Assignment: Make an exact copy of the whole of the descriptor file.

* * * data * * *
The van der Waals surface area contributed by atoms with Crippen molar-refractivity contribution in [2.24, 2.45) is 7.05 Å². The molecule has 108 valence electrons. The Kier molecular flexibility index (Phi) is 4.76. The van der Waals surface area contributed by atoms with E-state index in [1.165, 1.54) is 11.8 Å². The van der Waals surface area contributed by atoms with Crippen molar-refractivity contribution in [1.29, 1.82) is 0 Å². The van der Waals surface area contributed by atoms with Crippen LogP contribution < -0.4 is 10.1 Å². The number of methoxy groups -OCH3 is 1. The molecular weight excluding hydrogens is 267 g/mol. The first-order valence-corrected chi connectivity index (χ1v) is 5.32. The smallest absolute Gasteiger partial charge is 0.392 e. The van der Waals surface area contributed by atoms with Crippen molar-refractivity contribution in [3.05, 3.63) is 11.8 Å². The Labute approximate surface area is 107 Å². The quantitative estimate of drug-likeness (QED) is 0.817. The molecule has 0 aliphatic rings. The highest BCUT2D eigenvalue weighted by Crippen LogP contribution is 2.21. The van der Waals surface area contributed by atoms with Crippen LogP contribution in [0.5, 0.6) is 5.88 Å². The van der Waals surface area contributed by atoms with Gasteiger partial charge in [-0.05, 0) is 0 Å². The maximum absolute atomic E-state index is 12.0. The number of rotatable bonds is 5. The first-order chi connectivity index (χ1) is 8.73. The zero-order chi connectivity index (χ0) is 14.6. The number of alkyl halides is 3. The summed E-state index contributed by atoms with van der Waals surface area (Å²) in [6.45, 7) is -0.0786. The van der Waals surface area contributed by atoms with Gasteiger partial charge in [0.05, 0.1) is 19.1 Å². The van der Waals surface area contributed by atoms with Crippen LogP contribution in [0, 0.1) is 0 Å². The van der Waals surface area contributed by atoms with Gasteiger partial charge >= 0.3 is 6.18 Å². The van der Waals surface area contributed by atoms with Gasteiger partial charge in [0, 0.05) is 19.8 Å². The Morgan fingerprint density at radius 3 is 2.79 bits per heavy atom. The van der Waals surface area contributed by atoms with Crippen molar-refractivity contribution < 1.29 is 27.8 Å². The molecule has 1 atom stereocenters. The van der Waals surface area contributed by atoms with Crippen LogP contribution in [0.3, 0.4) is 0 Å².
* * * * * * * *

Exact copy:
The van der Waals surface area contributed by atoms with Crippen molar-refractivity contribution in [2.24, 2.45) is 7.05 Å². The molecule has 108 valence electrons. The Kier molecular flexibility index (Phi) is 4.76. The van der Waals surface area contributed by atoms with E-state index in [1.165, 1.54) is 11.8 Å². The van der Waals surface area contributed by atoms with Crippen molar-refractivity contribution in [1.29, 1.82) is 0 Å². The van der Waals surface area contributed by atoms with Crippen LogP contribution < -0.4 is 10.1 Å². The number of methoxy groups -OCH3 is 1. The molecular weight excluding hydrogens is 267 g/mol. The first-order valence-corrected chi connectivity index (χ1v) is 5.32. The smallest absolute Gasteiger partial charge is 0.392 e. The van der Waals surface area contributed by atoms with Crippen molar-refractivity contribution in [3.05, 3.63) is 11.8 Å². The Labute approximate surface area is 107 Å². The quantitative estimate of drug-likeness (QED) is 0.817. The molecule has 0 aliphatic rings. The highest BCUT2D eigenvalue weighted by Crippen LogP contribution is 2.21. The van der Waals surface area contributed by atoms with Crippen LogP contribution in [0.5, 0.6) is 5.88 Å². The van der Waals surface area contributed by atoms with Gasteiger partial charge in [-0.05, 0) is 0 Å². The maximum absolute atomic E-state index is 12.0. The number of rotatable bonds is 5. The first-order chi connectivity index (χ1) is 8.73. The zero-order chi connectivity index (χ0) is 14.6. The number of alkyl halides is 3. The summed E-state index contributed by atoms with van der Waals surface area (Å²) in [6.45, 7) is -0.0786. The van der Waals surface area contributed by atoms with Gasteiger partial charge in [0.05, 0.1) is 19.1 Å². The van der Waals surface area contributed by atoms with Crippen LogP contribution in [0, 0.1) is 0 Å². The van der Waals surface area contributed by atoms with Gasteiger partial charge >= 0.3 is 6.18 Å². The van der Waals surface area contributed by atoms with Gasteiger partial charge in [0, 0.05) is 19.8 Å². The Morgan fingerprint density at radius 3 is 2.79 bits per heavy atom. The van der Waals surface area contributed by atoms with Crippen molar-refractivity contribution < 1.29 is 27.8 Å². The molecule has 1 atom stereocenters. The van der Waals surface area contributed by atoms with Crippen LogP contribution in [0.3, 0.4) is 0 Å².